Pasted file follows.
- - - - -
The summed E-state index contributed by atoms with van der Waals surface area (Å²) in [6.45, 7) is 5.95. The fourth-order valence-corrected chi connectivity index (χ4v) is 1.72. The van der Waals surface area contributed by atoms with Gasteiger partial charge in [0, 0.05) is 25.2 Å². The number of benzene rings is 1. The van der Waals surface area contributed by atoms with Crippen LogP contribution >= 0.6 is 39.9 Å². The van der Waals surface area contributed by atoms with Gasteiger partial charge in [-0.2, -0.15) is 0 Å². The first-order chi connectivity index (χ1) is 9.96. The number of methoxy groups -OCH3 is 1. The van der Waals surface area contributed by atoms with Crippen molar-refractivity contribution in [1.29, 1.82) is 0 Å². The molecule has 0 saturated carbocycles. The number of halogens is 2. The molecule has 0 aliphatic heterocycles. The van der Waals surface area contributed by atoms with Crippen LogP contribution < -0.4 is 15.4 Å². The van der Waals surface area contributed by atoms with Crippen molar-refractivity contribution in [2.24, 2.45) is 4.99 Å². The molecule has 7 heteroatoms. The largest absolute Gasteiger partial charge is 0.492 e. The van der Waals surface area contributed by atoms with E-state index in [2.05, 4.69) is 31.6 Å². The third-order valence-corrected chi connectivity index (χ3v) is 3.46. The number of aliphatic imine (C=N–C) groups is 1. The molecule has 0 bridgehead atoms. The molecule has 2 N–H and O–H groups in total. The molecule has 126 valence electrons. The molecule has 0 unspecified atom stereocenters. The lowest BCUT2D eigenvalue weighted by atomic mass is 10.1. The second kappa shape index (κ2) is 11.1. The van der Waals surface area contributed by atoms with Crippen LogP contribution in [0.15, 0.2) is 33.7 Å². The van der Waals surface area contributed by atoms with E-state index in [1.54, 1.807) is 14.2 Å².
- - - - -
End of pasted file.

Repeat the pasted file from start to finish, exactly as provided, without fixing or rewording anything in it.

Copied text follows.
The summed E-state index contributed by atoms with van der Waals surface area (Å²) in [6.45, 7) is 5.95. The fourth-order valence-corrected chi connectivity index (χ4v) is 1.72. The van der Waals surface area contributed by atoms with Gasteiger partial charge in [0, 0.05) is 25.2 Å². The number of benzene rings is 1. The van der Waals surface area contributed by atoms with Crippen LogP contribution >= 0.6 is 39.9 Å². The van der Waals surface area contributed by atoms with Gasteiger partial charge in [-0.2, -0.15) is 0 Å². The first-order chi connectivity index (χ1) is 9.96. The number of methoxy groups -OCH3 is 1. The van der Waals surface area contributed by atoms with Crippen molar-refractivity contribution in [1.29, 1.82) is 0 Å². The molecule has 0 saturated carbocycles. The number of halogens is 2. The molecule has 0 aliphatic heterocycles. The van der Waals surface area contributed by atoms with Crippen LogP contribution < -0.4 is 15.4 Å². The van der Waals surface area contributed by atoms with Crippen molar-refractivity contribution in [2.24, 2.45) is 4.99 Å². The molecule has 7 heteroatoms. The largest absolute Gasteiger partial charge is 0.492 e. The van der Waals surface area contributed by atoms with E-state index in [2.05, 4.69) is 31.6 Å². The third-order valence-corrected chi connectivity index (χ3v) is 3.46. The number of aliphatic imine (C=N–C) groups is 1. The molecule has 0 bridgehead atoms. The molecule has 2 N–H and O–H groups in total. The molecule has 126 valence electrons. The molecule has 0 unspecified atom stereocenters. The lowest BCUT2D eigenvalue weighted by atomic mass is 10.1. The second kappa shape index (κ2) is 11.1. The van der Waals surface area contributed by atoms with Crippen LogP contribution in [0.15, 0.2) is 33.7 Å². The van der Waals surface area contributed by atoms with E-state index in [1.54, 1.807) is 14.2 Å².